I fear no one! 3
The Lord protects my life!
I am afraid of no one! 4
he protects and delivers his chosen king. 6
you will rescue 11 me, O Lord, the faithful God.
he protects them in times of trouble. 13
Why do you reject me? 15
because my enemies oppress me?
2 tn Heb “the
3 tn Heb “Whom shall I fear?” The rhetorical question anticipates the answer, “No one!”
4 tn Heb “Of whom shall I be afraid?” The rhetorical question anticipates the answer, “No one!”
5 tn Heb “the
6 tn Heb “he [is] a refuge of help for his anointed one.” The noun מָשִׁיחַ (mashiakh, “anointed one”) refers to the Davidic king, who perhaps speaks as representative of the nation in this psalm. See Pss 2:2; 18:50; 20:6; 84:9; 89:38, 51; 132:10, 17.
8 tn Heb “name.” The Hebrew term שֵׁם (shem, “name”) refers here to the
9 tn The present translation assumes that the imperfect verbal forms are generalizing, “you lead me and guide me.” Other options are to take them as an expression of confidence about the future, “you will lead me and guide me” (cf. NASB), or as expressing a prayer, “lead me and guide me” (cf. NEB, NIV, NRSV).
10 tn Heb “my spirit.” The noun רוּחַ (ruakh, “spirit”) here refers to the animating spirit that gives the psalmist life.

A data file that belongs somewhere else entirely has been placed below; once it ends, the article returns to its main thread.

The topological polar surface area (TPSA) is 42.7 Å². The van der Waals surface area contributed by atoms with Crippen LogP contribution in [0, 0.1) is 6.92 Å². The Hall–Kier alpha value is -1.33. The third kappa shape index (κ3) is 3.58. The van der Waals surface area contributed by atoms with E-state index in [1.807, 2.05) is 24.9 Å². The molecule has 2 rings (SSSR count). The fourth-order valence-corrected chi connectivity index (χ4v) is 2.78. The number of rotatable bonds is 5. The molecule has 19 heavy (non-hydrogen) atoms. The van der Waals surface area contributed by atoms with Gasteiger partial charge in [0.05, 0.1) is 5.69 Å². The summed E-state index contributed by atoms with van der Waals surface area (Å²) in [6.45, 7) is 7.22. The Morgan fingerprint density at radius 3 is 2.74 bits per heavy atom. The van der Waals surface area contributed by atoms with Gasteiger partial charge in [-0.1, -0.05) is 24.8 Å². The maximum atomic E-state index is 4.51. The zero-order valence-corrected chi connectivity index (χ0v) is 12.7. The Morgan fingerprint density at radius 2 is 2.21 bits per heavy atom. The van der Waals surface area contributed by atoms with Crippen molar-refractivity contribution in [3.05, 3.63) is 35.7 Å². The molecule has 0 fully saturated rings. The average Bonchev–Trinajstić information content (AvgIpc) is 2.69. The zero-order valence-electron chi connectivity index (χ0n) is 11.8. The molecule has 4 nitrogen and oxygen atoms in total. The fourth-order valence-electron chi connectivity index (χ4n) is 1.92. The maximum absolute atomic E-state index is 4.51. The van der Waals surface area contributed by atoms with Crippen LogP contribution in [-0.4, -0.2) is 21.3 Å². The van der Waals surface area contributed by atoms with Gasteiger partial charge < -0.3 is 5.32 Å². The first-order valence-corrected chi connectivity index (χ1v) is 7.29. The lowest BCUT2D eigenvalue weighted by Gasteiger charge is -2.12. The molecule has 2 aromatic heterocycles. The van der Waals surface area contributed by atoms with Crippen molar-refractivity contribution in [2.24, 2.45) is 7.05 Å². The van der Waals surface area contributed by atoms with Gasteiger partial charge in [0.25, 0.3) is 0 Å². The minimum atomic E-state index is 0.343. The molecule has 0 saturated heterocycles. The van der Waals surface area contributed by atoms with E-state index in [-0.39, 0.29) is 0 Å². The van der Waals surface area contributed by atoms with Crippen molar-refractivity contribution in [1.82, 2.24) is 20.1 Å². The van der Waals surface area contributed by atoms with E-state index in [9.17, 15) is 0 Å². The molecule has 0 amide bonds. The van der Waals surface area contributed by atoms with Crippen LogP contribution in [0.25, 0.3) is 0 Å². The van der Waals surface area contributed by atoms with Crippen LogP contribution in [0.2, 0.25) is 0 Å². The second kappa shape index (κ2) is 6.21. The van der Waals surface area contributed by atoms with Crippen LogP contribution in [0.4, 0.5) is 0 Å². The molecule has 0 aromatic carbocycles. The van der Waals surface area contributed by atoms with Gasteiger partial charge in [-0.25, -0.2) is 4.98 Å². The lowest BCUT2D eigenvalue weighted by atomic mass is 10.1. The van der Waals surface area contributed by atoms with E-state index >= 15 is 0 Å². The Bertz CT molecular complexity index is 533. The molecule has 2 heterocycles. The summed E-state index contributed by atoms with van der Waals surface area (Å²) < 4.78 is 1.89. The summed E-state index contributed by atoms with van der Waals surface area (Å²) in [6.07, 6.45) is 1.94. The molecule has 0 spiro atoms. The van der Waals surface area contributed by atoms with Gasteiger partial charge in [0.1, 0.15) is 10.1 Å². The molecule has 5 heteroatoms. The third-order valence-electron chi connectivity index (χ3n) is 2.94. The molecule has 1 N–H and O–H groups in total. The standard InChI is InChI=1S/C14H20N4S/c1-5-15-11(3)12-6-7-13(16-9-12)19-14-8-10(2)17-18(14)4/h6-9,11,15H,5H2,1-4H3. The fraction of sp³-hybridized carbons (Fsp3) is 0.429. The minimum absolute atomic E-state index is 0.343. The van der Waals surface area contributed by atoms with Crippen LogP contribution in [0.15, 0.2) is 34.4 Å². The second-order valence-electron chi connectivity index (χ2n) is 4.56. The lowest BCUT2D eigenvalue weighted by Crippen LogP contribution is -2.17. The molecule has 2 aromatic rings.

11 tn Or “redeem.” The perfect verbal form is understood here as anticipatory, indicating rhetorically the psalmist’s certitude and confidence that God will intervene. The psalmist is so confident of God’s positive response to his prayer that he can describe his deliverance as if it had already happened. Another option is to take the perfect as precative, expressing a wish or request (“rescue me”; cf. NIV). See IBHS 494-95 §30.5.4c, d. However, not all grammarians are convinced that the perfect is used as a precative in biblical Hebrew.
12 tn Heb “and the deliverance of the godly [ones] [is] from the
13 tn Heb “[he is] their place of refuge in a time of trouble.”
16 tn The language is similar to that of Ps 42:9, but the Hitpael form of the verb הָלַךְ (halakh; as opposed to the Qal form in 42:9) expresses more forcefully the continuing nature of the psalmist’s distress.
18 tn Or, hyperbolically, “forever.”
19 tn Or “for.”
20 tn Heb “you have acted.” The perfect verbal form (1) probably indicates a future perfect here. The psalmist promises to give thanks when the expected vindication has been accomplished. Other options include (2) a generalizing (“for you act”) or (3) rhetorical (“for you will act”) use.
21 tn Or “wait.”
22 tn Heb “your name.” God’s “name” refers here to his reputation and revealed character.
23 tn Heb “for it is good in front of your loyal followers.”